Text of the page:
It’s been over three years since FROM SOFTWARE’s BLOODBORNE has been released, and with FROM’s new game coming soon, what better time to look back?
The journey began around the same time as development for DARK SOULS 2, Sony wanted a flagship title for their new PLAYSTATION 4 and FROM SOFTWARE stepped up.
At E3 2014, FROM SOFTWARE revealed a grisly, gothic horror trailer. The town’s streets covered in plague ridden bodies, decayed ghoulish dogs roamed the roads. This was a far cry from the dark fantastical horrors of DARK SOULS and DEMONS SOULS. Finally released on March 24, 2015.m, critics and fans alike heaped rapturous applause on it. BLOODBORNE being one of the PLAYSTATION 4’s first stand-alone IP’s helped with that, not to mention FROM SOFTWARE’S impressive pedigree.
Later, in November, FROM SOFTWARE released a single expansion called The Old Hunters. It expanded on the mystery surrounding Yharnam before the plague and included new areas, weapons and armor.
Come and join me as I take a look back into what makes this entry in the SOULS series one of the most intriguing. Be warned, there will be spoilers, but they’ll be marked.
The Fog Covered Streets of Yharnam
Coming into BLOODBORNE for the first time, you can immediately see its roots in old Victorian Era horror. Cobblestone paths, overcoats, huge chapels and jagged architecture. These all conjure up images of bestial werewolves and blood covered vampires. BLOODBORNE does an excellent job in evoking these tropes, while keeping them fresh.
I have to admit I’m a sucker for this kind of aesthetic, and, like anything, it can be possible to overstay its welcome. However, the game quickly changes gears and throws a curve-ball at you.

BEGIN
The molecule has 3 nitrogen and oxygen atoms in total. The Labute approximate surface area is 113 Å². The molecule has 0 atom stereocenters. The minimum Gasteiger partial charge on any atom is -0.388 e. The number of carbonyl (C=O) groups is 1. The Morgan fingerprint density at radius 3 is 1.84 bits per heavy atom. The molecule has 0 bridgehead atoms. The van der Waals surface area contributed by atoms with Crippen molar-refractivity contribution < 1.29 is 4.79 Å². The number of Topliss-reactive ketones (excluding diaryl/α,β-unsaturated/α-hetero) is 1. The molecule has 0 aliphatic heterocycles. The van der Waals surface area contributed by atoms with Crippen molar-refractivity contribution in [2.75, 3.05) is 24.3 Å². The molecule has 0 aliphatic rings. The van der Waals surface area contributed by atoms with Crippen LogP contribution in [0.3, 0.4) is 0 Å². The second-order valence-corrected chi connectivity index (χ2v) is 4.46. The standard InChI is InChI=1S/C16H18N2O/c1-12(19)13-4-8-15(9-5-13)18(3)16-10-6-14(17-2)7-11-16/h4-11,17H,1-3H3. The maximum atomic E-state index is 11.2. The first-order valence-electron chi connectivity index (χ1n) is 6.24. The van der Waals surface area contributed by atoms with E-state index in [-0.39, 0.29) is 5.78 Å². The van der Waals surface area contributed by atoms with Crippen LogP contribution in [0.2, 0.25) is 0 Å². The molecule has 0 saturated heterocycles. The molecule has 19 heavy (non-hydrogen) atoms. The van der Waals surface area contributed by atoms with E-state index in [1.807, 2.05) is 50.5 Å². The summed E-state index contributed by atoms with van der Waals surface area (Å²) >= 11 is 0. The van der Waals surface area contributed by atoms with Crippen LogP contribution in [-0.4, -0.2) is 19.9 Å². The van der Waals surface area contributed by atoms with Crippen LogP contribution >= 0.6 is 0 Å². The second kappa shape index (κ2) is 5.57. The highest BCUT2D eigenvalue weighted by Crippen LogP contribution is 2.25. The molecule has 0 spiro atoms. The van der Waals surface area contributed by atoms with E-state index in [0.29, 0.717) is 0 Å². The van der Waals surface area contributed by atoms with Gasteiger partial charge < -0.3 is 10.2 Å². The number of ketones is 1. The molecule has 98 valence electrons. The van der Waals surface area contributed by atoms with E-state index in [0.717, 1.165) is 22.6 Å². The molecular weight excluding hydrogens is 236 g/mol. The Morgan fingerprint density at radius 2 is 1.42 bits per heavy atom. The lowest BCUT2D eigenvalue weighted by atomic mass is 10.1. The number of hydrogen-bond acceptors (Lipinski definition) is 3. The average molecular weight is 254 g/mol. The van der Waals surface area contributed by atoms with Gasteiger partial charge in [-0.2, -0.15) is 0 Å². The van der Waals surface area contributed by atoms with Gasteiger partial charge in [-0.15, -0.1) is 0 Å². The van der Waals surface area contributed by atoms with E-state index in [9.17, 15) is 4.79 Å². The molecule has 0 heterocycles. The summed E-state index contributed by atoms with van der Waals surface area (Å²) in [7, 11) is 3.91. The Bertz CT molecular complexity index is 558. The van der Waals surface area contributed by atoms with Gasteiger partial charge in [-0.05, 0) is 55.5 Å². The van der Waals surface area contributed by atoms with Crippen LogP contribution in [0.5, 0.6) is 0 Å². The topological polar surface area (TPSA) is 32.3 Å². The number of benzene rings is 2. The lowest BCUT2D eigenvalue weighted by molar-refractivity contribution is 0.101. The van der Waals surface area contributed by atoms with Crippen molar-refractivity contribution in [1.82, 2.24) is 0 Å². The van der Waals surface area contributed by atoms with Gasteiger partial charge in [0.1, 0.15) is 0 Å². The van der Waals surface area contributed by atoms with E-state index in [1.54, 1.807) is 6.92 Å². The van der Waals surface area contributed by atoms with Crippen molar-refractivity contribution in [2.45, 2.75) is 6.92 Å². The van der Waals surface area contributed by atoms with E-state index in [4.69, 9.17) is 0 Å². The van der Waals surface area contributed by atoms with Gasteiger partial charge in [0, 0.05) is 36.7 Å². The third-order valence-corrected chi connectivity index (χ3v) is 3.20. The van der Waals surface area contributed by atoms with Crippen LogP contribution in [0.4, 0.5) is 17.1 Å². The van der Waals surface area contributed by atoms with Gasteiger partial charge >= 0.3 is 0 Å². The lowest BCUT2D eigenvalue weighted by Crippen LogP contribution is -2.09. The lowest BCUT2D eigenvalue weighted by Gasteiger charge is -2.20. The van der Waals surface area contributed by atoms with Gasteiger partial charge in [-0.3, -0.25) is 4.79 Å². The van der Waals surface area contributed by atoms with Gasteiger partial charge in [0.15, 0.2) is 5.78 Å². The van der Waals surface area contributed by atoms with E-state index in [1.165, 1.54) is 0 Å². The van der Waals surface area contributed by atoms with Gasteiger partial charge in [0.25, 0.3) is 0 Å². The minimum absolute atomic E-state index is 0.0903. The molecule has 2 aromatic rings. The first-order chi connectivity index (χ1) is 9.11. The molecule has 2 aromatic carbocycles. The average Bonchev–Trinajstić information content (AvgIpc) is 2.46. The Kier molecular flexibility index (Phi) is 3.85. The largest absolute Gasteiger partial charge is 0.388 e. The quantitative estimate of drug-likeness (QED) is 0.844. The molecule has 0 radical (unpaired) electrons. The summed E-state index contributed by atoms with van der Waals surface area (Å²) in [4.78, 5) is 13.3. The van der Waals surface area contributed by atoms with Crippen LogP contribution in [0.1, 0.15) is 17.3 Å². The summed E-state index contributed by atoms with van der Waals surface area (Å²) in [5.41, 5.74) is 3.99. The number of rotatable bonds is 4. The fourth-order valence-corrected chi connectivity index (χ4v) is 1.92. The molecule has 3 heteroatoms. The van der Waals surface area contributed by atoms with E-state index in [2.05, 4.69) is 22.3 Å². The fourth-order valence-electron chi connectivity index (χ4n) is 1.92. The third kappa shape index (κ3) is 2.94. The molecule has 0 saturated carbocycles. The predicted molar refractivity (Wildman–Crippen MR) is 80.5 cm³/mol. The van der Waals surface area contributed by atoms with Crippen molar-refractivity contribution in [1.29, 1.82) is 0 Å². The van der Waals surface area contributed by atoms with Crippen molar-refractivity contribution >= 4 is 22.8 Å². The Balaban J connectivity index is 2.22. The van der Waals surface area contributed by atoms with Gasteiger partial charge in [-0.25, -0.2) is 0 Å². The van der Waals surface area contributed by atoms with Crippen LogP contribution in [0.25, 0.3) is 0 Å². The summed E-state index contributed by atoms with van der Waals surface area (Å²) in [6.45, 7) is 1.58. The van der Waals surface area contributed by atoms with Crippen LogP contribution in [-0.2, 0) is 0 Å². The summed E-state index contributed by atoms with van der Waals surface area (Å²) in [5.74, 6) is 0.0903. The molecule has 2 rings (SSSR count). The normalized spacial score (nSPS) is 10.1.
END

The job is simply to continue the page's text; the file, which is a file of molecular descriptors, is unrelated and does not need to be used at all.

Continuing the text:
SPOILERS FOR BLOODBORNE LATE GAME
One of the most fascinating twists come late in the game. When entering a new area called the Nightmare of Mensis, what started as a Gothic horror tale becomes somehow…Eldritch. Gone are the stereotypical werewolves and ghouls and, in their place hideous, twisted alien beings. The game throws all of the traditional tropes out the window. Soon you’re fighting carts filled with screeching corpses, fleshless bodies covered in eyes and even a large alien brain.
While ridiculous, the game handled this twist so so well, and it comes so far out of left field, that it actually shocked me. While I consider myself relatively immune to a fear of virtual things, some of the enemies actually made me highly uncomfortable. For instance, one of the first “new” enemies you’ll encounter uses the same basic shape as the werewolf. However, get closer and you’ll find that it is hairless, mostly fleshless and covered in withering tentacles. The first time I saw this thing, it actually made me nauseated.
A Story Told In Droplets
Like all SOULS games, your character is a blank slate. You create them from scratch, assigning skill points, gender and appearance. You wake up strapped to a table near a ghoulish old man. The man babbles to you about a transfusion, your character blacks out and the next thing you know you wake up alone. To the extent of exposition, this is all you get. BLOODBORNE does not info dump you. No expository conversations.
This can be incredibly frustrating to a lot of people, and it’s understandable. However, I’ve always appreciated FROM’s minimalist approach. One of my favorite examples comes early in the game.